Respect for authority is in the category of 'moral', but it isn't necessarily accepted as such. And there are different forms of authority, e.g. depending on whether the hierarchy is structural or functional.

    Yes, it is possible, but arguably, when one is teaching someone a skillset, it's also appropriate to teach the legal or ethical guidelines one should abide by at the same time. For instance, in a handgun instruction class, the instructors might go over the legalities and ethics of how to use the handgun at the same time they are teaching how to properly aim and fire. The enormous consequences of using a handgun in defense behooves students to learn when to properly employ it. Further, students who may not have fully overcome the possible necessity of using a handgun in self-defense may need to discuss the ethics of protecting oneself superseding the ethics of avoiding harm to others.
    I agree, but this is beside the point. Learning to fight is qualitatively different from learning to be good.

    There's nothing intrinsically moral in martial arts. There are in martial arts traditions, but not in the arts themselves.

    You could argue that the arts are always situated in a tradition - this I would agree with. But then we'd nee to look at the specific details of the traditions.

    This argument is reasonable - studies concerning traditional vs. modern martial arts show that modern students usually have increases on antisocial measures and decreases on prosocial measures. Especially if a particularly antisocial school has students who self-select themselves into reinforcing such behavior (think Cobra-Kai from "Karate Kid.") However, there has yet to be a truly substantiated accounting of what are "good" factors in martial arts study and what are "bad" factors. This is despite 60 years of research. There's only theories.
    omg thoeries sux

    I agree. It'd be good to see more work done on this.

    I think a reasonable argument is that your instructor(s) did not observe these qualities as you were progressing in your training and didn't make suggestions or observations that might have averted this to a degree. Instructors can usually tell the difference, for instance, between someone who is struggling out of a choke because they think they have a legit chance of escaping vs. a "I'll-never-tap-because-I-don't-admit-defeat" spazz.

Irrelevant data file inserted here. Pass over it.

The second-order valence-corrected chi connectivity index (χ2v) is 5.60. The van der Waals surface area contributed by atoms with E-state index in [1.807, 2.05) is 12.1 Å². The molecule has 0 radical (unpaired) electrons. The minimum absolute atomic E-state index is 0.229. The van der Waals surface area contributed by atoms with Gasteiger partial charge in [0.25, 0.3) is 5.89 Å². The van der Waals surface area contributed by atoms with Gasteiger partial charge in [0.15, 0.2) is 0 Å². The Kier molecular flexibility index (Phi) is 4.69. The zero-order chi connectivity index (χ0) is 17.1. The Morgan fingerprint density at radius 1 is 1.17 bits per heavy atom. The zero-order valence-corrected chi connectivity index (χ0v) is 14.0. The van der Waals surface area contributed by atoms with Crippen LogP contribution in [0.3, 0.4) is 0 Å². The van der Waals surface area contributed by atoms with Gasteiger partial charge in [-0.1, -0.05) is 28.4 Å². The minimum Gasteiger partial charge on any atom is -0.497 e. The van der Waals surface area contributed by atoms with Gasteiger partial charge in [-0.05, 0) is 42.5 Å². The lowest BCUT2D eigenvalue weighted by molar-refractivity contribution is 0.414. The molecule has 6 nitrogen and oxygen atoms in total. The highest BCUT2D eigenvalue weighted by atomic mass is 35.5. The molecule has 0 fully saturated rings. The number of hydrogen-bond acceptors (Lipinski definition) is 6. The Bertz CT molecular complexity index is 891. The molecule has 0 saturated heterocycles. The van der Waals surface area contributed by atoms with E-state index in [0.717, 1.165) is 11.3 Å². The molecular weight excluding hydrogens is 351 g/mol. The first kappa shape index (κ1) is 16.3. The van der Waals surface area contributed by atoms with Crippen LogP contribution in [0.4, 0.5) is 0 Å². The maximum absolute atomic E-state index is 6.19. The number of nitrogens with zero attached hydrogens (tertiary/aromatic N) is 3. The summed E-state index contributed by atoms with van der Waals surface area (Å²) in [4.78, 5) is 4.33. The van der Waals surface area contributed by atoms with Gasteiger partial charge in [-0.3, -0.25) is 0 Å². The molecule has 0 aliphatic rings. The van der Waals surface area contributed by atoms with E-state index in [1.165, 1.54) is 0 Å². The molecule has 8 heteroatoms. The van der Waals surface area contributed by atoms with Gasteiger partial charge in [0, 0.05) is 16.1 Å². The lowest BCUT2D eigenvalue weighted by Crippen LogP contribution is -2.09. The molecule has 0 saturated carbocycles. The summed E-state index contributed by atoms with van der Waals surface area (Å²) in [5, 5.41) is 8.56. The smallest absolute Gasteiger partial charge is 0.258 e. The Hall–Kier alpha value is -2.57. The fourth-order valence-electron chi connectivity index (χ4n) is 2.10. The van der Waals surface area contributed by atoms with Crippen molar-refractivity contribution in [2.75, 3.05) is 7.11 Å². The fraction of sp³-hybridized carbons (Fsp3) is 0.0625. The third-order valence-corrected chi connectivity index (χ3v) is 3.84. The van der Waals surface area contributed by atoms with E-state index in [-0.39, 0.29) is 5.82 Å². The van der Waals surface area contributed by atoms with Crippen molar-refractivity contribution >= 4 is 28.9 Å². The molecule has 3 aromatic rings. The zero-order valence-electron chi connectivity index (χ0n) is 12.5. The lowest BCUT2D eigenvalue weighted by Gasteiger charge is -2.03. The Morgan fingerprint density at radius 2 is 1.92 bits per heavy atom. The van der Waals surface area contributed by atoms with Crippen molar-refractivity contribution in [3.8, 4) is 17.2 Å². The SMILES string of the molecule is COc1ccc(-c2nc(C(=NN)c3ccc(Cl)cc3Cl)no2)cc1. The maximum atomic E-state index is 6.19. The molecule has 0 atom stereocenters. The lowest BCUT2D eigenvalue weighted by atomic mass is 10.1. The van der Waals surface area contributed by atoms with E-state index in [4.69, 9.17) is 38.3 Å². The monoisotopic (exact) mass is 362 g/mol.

Quite possibly. And perhaps I just didn't face enough genuine threats, with the right guidance on how to approach them.

    One of the consistent qualities of martial arts that are shown to be beneficial (particularly in judo) is the dyadic interplay between participants (tori and uke). If tori is too aggressive in technique for training, uke can provide immediate feedback to reach a more appropriate balance of intensity and caution. Martial arts can be considered as superior to team sports in this regard because knowledge and feedback isn't diffused throughout a group - the individual is the focus.
    I agree. All very interesting. I've touched on this in my article on budo.

    ---

    As for "vices" on my part, I truly feel that MA instruction has been nothing but positive for me. People on here have said that martial arts made them less likely to fight because they can appreciate what kind of consequences are possible, as opposed to using movies as a reference point of how fights go. I wholly agree with that. As an example, regularly rolling with guys who are bigger and stronger than me gives a consistent reality check that I can't expect BJJ skills to fully counteract their natural advantages, and rolling with highly skilled guys that are lighter than me reinforces that technique can win (handily, sometimes) over those same natural advantages.

    An area which I have a particular "vice" is depending on natural ability to get me by. It doesn't always work. Me trying to learn Japanese began the life lesson of having to work hard and devote a great deal of time to progress beyond the basics. BJJ and kickboxing have also been instrumental in helping me overcome my tendency to procrastinate and "cram" to do well. You can't "cram" BJJ and expect to get appreciably better.